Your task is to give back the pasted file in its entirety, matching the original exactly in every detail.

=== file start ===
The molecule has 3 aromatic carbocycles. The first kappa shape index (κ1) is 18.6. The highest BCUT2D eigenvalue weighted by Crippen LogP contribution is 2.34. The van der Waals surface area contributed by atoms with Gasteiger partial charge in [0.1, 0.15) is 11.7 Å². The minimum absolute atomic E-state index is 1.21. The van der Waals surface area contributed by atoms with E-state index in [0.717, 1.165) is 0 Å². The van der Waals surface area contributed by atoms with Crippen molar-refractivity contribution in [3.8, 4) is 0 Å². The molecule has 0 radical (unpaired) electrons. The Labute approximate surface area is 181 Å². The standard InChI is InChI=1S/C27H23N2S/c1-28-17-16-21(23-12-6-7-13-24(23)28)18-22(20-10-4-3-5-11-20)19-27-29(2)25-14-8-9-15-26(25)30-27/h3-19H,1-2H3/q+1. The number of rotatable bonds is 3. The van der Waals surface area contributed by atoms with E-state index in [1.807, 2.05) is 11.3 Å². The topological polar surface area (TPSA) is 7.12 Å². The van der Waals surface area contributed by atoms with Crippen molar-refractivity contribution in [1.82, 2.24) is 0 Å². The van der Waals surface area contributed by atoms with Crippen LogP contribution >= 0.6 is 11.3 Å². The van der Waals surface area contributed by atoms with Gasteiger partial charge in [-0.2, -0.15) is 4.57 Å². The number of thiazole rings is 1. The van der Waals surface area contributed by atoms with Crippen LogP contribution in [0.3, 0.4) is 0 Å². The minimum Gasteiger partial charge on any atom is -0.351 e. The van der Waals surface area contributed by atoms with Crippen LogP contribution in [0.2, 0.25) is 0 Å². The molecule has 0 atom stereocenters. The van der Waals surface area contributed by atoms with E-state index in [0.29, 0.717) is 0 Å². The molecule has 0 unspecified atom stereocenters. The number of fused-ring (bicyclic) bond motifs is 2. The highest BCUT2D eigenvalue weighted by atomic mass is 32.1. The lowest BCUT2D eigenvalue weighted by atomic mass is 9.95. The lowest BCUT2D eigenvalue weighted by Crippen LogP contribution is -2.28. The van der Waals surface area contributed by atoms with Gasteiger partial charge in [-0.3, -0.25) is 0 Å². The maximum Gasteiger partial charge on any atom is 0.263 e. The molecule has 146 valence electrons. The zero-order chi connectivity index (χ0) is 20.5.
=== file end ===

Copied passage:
The molecule has 3 aromatic carbocycles. The first kappa shape index (κ1) is 18.6. The highest BCUT2D eigenvalue weighted by Crippen LogP contribution is 2.34. The van der Waals surface area contributed by atoms with Gasteiger partial charge in [0.1, 0.15) is 11.7 Å². The minimum absolute atomic E-state index is 1.21. The van der Waals surface area contributed by atoms with E-state index in [0.717, 1.165) is 0 Å². The van der Waals surface area contributed by atoms with Crippen molar-refractivity contribution in [3.8, 4) is 0 Å². The molecule has 0 radical (unpaired) electrons. The Labute approximate surface area is 181 Å². The standard InChI is InChI=1S/C27H23N2S/c1-28-17-16-21(23-12-6-7-13-24(23)28)18-22(20-10-4-3-5-11-20)19-27-29(2)25-14-8-9-15-26(25)30-27/h3-19H,1-2H3/q+1. The number of rotatable bonds is 3. The van der Waals surface area contributed by atoms with E-state index in [1.807, 2.05) is 11.3 Å². The topological polar surface area (TPSA) is 7.12 Å². The van der Waals surface area contributed by atoms with Crippen molar-refractivity contribution in [1.82, 2.24) is 0 Å². The van der Waals surface area contributed by atoms with Crippen LogP contribution >= 0.6 is 11.3 Å². The van der Waals surface area contributed by atoms with Gasteiger partial charge in [-0.2, -0.15) is 4.57 Å². The number of thiazole rings is 1. The van der Waals surface area contributed by atoms with Crippen LogP contribution in [0.3, 0.4) is 0 Å². The minimum Gasteiger partial charge on any atom is -0.351 e. The van der Waals surface area contributed by atoms with Crippen LogP contribution in [0.2, 0.25) is 0 Å². The molecule has 0 atom stereocenters. The van der Waals surface area contributed by atoms with E-state index in [0.29, 0.717) is 0 Å². The molecule has 0 unspecified atom stereocenters. The number of fused-ring (bicyclic) bond motifs is 2. The highest BCUT2D eigenvalue weighted by atomic mass is 32.1. The lowest BCUT2D eigenvalue weighted by atomic mass is 9.95. The lowest BCUT2D eigenvalue weighted by Crippen LogP contribution is -2.28. The van der Waals surface area contributed by atoms with Gasteiger partial charge in [-0.3, -0.25) is 0 Å². The maximum Gasteiger partial charge on any atom is 0.263 e. The molecule has 146 valence electrons. The zero-order chi connectivity index (χ0) is 20.5.